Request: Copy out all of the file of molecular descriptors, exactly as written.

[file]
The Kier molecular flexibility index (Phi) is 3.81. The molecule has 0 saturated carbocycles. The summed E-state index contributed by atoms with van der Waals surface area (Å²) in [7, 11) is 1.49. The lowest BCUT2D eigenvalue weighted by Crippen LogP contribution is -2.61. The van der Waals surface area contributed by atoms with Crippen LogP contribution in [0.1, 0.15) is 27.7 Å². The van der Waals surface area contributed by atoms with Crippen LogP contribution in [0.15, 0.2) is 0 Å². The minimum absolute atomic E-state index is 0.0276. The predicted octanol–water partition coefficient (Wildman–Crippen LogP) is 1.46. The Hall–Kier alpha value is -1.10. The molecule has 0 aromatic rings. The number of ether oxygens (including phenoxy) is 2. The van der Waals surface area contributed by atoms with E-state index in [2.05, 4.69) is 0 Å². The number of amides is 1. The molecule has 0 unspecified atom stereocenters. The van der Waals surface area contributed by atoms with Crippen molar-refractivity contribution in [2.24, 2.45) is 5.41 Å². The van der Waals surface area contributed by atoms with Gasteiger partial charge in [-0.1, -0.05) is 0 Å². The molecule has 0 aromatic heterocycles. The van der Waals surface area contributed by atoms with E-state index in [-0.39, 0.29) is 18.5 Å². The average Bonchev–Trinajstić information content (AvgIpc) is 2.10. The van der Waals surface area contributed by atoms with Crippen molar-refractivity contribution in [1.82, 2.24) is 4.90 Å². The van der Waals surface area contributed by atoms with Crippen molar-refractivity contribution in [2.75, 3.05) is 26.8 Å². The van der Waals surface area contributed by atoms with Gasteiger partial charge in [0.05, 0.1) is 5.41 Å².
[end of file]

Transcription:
The Kier molecular flexibility index (Phi) is 3.81. The molecule has 0 saturated carbocycles. The summed E-state index contributed by atoms with van der Waals surface area (Å²) in [7, 11) is 1.49. The lowest BCUT2D eigenvalue weighted by Crippen LogP contribution is -2.61. The van der Waals surface area contributed by atoms with Crippen LogP contribution in [0.1, 0.15) is 27.7 Å². The van der Waals surface area contributed by atoms with Crippen LogP contribution in [0.15, 0.2) is 0 Å². The minimum absolute atomic E-state index is 0.0276. The predicted octanol–water partition coefficient (Wildman–Crippen LogP) is 1.46. The Hall–Kier alpha value is -1.10. The molecule has 0 aromatic rings. The number of ether oxygens (including phenoxy) is 2. The van der Waals surface area contributed by atoms with E-state index in [2.05, 4.69) is 0 Å². The number of amides is 1. The molecule has 0 unspecified atom stereocenters. The van der Waals surface area contributed by atoms with Crippen molar-refractivity contribution in [2.24, 2.45) is 5.41 Å². The van der Waals surface area contributed by atoms with Gasteiger partial charge in [-0.1, -0.05) is 0 Å². The molecule has 0 aromatic heterocycles. The van der Waals surface area contributed by atoms with E-state index in [-0.39, 0.29) is 18.5 Å². The average Bonchev–Trinajstić information content (AvgIpc) is 2.10. The van der Waals surface area contributed by atoms with Crippen molar-refractivity contribution in [1.82, 2.24) is 4.90 Å². The van der Waals surface area contributed by atoms with Crippen molar-refractivity contribution in [2.75, 3.05) is 26.8 Å². The van der Waals surface area contributed by atoms with Gasteiger partial charge in [0.05, 0.1) is 5.41 Å².